Luxor nightclub differentiates itself from the competition with sleek new look, Top 40 and throwback programming and affordable bottle prices
Las Vegas is known for its extravagant nightclubs, like Hakkasan at MGM Grand and Omnia at Caesars Palace. But sometimes, people just want a place to drink and dance without spending a small fortune on bottle service.
Enter LAX Nightclub.
Though the club inside Luxor hotel is far from being the new kid on the block (It did open in 2007, after all.), Hakkasan Group stopped managing the space in December 2014. MGM Resorts International now owns and operates the venue, with LAX becoming the first nightclub it’s managed since Studio 54 closed its doors in 2012 at MGM Grand.
Since taking over operations of the club, MGM Resorts International has remodeled the once-popular nightspot. The remodel began as soon as Hakkasan Group’s contract ended on Dec. 1, 2014, and on New Year’s Eve, Las Vegas club-goers were introduced to an entirely new experience with sleek, modern design features throughout.
“The old gothic theme is gone,” says Luxor’s Vice President of Food & Beverage Sujoy Brahma. “We’ve reduced the number of tables to open things up more, so it’s more comfortable now and there’s more space. The booths are more luxurious and spacious, too.”
Redesigned by Kurstin Schmitz of Urbane Design in Las Vegas, the 26,000-square-foot venue has seen other changes, too, including new state-of-the-art lighting and sound systems; refreshed interior décor emphasized by silver and gold hues (“The red curtains are gone,” Brahma notes.); and a larger dance floor.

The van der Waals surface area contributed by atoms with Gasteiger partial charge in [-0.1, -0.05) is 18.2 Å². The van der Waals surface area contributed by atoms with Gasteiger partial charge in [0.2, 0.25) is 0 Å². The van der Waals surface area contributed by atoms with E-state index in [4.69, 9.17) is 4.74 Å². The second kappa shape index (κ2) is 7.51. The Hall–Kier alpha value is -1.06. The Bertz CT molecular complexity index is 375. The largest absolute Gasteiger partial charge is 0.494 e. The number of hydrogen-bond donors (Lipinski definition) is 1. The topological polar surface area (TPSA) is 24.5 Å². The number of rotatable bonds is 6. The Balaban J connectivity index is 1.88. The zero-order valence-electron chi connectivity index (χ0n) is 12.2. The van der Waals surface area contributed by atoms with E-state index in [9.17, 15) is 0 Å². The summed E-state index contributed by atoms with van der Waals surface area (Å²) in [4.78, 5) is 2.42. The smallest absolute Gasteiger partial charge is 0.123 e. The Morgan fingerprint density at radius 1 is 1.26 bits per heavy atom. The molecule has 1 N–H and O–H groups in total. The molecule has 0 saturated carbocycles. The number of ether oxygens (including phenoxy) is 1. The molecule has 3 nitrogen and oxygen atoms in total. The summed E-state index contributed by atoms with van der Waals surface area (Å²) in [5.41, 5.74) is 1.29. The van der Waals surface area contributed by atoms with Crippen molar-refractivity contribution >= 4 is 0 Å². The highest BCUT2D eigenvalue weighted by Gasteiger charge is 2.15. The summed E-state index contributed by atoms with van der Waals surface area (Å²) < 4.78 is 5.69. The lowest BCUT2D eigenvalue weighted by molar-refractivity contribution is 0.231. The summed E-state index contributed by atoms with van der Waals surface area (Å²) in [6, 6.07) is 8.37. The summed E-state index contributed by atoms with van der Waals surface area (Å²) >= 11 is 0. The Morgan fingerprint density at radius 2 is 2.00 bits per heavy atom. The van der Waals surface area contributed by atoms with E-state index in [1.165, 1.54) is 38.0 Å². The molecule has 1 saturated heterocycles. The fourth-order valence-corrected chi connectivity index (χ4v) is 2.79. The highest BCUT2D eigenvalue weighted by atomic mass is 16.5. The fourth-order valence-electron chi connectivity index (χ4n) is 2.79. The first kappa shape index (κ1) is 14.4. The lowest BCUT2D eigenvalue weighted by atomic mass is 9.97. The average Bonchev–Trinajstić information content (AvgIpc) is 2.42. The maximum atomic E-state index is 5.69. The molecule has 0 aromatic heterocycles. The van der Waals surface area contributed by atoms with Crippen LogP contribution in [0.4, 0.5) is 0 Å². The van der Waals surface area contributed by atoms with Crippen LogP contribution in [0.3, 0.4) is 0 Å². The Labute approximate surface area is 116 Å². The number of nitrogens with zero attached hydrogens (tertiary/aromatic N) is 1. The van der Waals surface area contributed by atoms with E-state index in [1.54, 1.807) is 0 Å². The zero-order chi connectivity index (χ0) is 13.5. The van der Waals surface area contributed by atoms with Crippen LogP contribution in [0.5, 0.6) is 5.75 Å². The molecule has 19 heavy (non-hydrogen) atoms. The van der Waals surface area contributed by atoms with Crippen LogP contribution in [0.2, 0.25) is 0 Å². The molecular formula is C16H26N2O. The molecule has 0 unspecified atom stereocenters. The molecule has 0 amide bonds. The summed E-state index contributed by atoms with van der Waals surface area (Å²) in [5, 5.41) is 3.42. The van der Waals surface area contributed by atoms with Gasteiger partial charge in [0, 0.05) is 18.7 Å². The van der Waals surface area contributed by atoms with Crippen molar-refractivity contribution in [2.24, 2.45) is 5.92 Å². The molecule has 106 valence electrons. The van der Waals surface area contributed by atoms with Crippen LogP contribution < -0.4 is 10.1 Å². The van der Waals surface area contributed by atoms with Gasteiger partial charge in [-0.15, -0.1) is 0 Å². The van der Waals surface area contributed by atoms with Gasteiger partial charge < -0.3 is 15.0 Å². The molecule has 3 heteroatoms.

“We added nine feet to the dance floor,” Brahma says. “The biggest feedback we used to get was that the dance floor was too small, so we widened the space. We also added a performance area in front of the DJ booth.”
Additionally, MGM Resorts International transformed the space within the club previously known as Noir Bar and later Saville Row, converting it into LAX Lounge: an intimate space with a full bar and DJ booth, where guests can enjoy a cocktail before entering the nightclub.
“It’s sort of a holding area for our VIP guests who are waiting for their tables to be set,” Brahma explains. “Those on the guest list have access to it as well.”
The look of LAX isn’t the only thing that’s changed at the nightclub, either. To differentiate itself from other clubs in the market, LAX has revamped its programming to feature music with widespread appeal and a focus on emerging artists versus big-name celebrity DJs.
“LAX used to be known for hip-hop, but that’s played at a lot of the other clubs in town. We wanted to be different, so now we play music from the ’80s, ’90s and 2000s on Thursdays and commercial pop music on Fridays and Saturdays," Brahma says. "You’ll probably still hear some EDM or hip-hop music if a song is in the Top 40, but we’re not committed to playing just that.”
It’s all part of LAX’s plan to reach out to club-goers looking for a different type of nightlife experience.
“I’m not trying to make Hakkasan’s guests come to LAX,” Brahma concludes. “The way I see it, Hakkasan, Omnia and Marquee are the Nordstroms of this business. We’re Target. But we’re carving out a niche for ourself. We’re the club to go to when you don’t want to wait in line for three hours just to get in and listen to some good music. We’re the affordable, fun, accessible club."